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The U.S. Supreme Court could deliver a new ruling as early as next week that could undo existing limits on regulating political money. But on the other hand, a coalition of liberal groups has started pushing for the public finance of elections. They essentially want to give money to candidates so they don't have to chase big donors. And the current fight is going on in New York's state capitol, Albany. NPR's Peter Overby reports.
PETER OVERBY, BYLINE: Corruption isn't exactly unheard of in the capitol building, a titanic structure that went up during the Gilded Age. It took 32 years and the equivalent of half a billion dollars in costs and cost overruns. But over the past year, four New York State legislators have faced corruption or ethics charges. FBI agents raided the legislative office of one assemblyman just this week. It all stokes the agenda of liberal good-government groups and Democratic Governor Andrew Cuomo. They say that to clean up state politics, the legislature needs to enact campaign finance reform, especially public financing. As Cuomo said a year ago...
GOVERNOR ANDREW CUOMO: Nothing will restore the trust more than campaign finance. And until we have campaign finance, nothing else will.
OVERBY: But that actual clip came from an ad this month by the Public Campaign Action Fund. Liberals are afraid Cuomo is moving to the center and he'll bargain away public financing to close out budget negotiations. Karen Scharff is executive director of Citizen Action of New York. The way she describes the effort so far?
KAREN SCHARFF: The biggest campaign I've ever seen on an issue like this where we've just gone all-out from the grassroots through paid media, through mail, through phone calls to districts. It's just like every tool has been used.
OVERBY: Some examples: Back in 2012 a national SuperPAC headed by Jonathan Soros helped elect a state senator who supports public financing. After the election, Cuomo appointed a commission to investigate political corruption. It called for public financing. And as recently as last week, pro-environment canvassers from Minnesota were in New York knocking on doors in support of public financing. But all that effort only went so far. Now, public financing is caught up in the state budget being hashed out by Cuomo, the leaders of Senate and the Assembly speaker. Karen Scharff has been patrolling the capitol this week because those four men are supposed to send that budget to the legislature by Monday.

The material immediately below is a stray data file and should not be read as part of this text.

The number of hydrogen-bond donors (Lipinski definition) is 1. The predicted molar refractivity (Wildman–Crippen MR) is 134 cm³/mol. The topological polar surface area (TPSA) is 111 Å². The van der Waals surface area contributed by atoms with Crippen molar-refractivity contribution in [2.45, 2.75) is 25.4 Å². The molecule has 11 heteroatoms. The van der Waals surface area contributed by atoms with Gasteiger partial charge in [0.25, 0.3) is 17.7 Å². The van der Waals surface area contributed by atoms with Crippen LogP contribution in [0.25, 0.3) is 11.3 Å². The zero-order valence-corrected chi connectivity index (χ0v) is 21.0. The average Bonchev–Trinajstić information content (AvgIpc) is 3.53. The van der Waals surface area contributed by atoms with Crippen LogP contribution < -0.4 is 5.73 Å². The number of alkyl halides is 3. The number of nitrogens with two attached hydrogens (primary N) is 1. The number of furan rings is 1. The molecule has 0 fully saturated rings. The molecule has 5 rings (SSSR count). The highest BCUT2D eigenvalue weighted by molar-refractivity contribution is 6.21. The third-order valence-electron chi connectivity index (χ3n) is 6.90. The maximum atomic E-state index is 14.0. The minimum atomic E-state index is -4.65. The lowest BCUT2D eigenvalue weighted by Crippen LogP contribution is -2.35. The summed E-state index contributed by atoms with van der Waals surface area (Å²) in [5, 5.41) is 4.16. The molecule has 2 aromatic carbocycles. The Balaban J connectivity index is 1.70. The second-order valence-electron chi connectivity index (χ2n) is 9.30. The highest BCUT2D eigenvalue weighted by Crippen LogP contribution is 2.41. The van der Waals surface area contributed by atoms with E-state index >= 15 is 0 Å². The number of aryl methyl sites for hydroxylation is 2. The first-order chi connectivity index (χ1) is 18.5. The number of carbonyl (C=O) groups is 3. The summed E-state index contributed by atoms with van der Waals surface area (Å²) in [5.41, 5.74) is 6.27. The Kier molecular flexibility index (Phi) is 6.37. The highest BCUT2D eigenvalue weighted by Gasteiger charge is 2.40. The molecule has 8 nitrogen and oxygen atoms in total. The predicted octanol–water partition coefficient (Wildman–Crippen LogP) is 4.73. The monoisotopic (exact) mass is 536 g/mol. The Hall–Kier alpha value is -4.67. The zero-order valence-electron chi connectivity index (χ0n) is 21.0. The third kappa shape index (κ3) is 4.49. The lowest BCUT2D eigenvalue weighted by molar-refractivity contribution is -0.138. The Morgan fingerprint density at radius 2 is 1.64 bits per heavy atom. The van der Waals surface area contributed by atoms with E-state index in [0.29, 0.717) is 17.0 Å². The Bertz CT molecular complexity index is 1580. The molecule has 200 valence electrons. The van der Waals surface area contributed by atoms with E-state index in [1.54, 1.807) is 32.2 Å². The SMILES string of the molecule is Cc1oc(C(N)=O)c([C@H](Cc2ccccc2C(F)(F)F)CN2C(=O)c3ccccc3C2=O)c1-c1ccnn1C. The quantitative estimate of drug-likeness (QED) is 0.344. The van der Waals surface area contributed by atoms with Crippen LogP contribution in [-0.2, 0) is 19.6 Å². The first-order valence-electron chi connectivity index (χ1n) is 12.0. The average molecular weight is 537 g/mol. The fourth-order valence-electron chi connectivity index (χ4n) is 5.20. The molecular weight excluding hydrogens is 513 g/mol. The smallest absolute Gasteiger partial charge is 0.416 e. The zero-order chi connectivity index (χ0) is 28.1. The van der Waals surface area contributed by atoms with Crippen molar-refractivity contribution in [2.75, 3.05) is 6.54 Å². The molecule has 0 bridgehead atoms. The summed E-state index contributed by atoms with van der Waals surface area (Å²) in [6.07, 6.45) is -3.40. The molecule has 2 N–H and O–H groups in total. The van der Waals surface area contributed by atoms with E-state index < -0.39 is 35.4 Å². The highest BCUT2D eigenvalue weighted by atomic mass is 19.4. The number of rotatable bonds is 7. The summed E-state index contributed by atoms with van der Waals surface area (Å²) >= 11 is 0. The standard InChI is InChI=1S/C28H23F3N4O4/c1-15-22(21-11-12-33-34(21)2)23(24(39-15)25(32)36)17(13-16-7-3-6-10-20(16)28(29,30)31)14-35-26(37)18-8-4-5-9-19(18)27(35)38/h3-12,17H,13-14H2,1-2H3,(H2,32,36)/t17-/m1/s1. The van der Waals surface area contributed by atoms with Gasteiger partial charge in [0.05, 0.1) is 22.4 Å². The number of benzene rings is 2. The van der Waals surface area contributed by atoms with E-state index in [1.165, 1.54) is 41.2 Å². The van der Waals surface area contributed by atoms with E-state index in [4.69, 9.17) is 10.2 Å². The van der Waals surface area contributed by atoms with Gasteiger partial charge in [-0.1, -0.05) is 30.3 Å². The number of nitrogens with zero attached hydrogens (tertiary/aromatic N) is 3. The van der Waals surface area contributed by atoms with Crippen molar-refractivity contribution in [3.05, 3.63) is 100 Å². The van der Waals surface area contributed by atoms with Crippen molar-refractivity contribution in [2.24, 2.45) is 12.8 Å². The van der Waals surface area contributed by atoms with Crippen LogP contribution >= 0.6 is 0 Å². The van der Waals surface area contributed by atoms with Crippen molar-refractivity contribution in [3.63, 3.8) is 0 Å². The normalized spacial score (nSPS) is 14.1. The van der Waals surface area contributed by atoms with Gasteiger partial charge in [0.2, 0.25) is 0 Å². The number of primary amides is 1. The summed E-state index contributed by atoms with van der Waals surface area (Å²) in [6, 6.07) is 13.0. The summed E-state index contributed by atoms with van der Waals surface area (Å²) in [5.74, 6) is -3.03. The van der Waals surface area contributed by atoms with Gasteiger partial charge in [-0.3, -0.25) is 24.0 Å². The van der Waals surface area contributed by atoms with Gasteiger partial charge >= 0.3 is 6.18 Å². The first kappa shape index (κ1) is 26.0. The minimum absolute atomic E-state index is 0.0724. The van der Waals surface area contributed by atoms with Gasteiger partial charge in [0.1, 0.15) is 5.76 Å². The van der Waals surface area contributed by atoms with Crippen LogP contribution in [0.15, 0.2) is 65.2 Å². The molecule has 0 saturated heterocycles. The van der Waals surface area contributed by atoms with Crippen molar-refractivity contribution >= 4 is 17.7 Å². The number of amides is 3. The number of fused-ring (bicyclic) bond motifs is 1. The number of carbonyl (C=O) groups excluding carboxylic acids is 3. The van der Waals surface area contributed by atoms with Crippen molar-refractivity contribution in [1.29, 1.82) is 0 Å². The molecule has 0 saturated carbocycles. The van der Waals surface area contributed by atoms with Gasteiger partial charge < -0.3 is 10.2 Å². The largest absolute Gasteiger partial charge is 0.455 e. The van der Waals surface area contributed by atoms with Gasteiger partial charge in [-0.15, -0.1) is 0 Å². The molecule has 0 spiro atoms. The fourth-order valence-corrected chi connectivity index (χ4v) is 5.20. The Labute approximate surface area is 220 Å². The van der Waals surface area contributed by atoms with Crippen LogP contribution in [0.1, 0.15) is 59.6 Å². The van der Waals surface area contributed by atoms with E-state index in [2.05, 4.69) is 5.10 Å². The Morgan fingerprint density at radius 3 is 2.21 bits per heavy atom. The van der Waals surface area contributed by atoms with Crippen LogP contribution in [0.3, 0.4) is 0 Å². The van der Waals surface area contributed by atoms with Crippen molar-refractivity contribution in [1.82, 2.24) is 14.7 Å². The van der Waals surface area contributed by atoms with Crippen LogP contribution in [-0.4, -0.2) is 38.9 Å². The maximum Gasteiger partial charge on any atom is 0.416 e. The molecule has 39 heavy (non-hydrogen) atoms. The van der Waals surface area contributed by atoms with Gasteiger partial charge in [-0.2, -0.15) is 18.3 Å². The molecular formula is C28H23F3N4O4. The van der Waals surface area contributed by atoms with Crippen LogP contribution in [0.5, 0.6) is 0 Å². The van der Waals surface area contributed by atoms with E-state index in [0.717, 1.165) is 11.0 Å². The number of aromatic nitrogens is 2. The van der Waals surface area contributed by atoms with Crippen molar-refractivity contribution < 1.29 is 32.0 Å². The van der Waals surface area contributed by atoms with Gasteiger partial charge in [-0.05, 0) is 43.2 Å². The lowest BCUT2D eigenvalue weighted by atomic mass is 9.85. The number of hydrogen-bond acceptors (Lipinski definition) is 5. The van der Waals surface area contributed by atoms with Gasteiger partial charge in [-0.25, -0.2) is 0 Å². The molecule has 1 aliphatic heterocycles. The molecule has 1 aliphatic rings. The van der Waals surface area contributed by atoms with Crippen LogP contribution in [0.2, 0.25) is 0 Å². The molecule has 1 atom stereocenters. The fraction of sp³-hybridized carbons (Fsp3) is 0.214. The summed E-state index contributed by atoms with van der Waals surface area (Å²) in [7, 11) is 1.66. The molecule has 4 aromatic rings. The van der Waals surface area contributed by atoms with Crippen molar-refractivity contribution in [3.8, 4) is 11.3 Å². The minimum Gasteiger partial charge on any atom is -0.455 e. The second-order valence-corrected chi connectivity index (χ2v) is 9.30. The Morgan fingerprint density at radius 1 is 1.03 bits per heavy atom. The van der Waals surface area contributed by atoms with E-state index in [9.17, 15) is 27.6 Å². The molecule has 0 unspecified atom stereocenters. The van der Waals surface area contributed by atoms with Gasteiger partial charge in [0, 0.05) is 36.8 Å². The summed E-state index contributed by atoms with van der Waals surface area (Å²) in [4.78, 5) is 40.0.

SCHARFF: They call it the big ugly because everything gets piled into the budget negotiations and every issue is bargained against every other issue.
OVERBY: And she's not the only lobbyist at work on the big ugly.
KEN POKALSKY: Our focus has been talking to legislators.
OVERBY: Ken Pokalsky heads up the government affairs operation of the Business Council of New York State. It's helping to lead opposition to public financing.
POKALSKY: I've got a favorite saying of mine is that when people stake out moral high ground, it's usually because they think there's gold buried underneath.
OVERBY: He says the state campaign laws already favor the labor unions and public financing would tilt the field even more.
POKALSKY: More people understand that who are inside, you know, playing the inside baseball here, looking at and talking to legislators.
OVERBY: So, the four men meet...
(SOUNDBITE OF DOOR CLOSING)
OVERBY: ...behind closed doors in the governor's office. About twice a day they emerge and face a scrum of reporters. Assembly Speaker Sheldon Silver, a Democrat, does most of the talking.
STATE ASSEMBLYMAN SHELDON SILVER: Nothing's closed till everything's closed. Thanks, guys. Thank you, thank you.
OVERBY: Rumors fly. And fade. Both sides say they're hopeful. Blair Horner, with the New York Public Interest Research Group has been working Albany for 30 years often to promote public financing.
BLAIR HORNER: This is the first time where there's a real opportunity, was an actual theory it'll pass, that passes the laugh test.
OVERBY: And a win in New York would energize the movement. It's been back on its heels since the Supreme Court's Citizens United ruling in 2010 to let corporate money flow more freely in politics.
HORNER: But we do want to move away from a system in which candidates have to be either wealthy or be buddies with wealthy people in order to run for office.
OVERBY: Unless it does what opponent charge - that is drive more money to the swelling ranks of nonprofit groups and SuperPACs. Peter Overby, NPR News, Albany, New York. Transcript provided by NPR, Copyright NPR.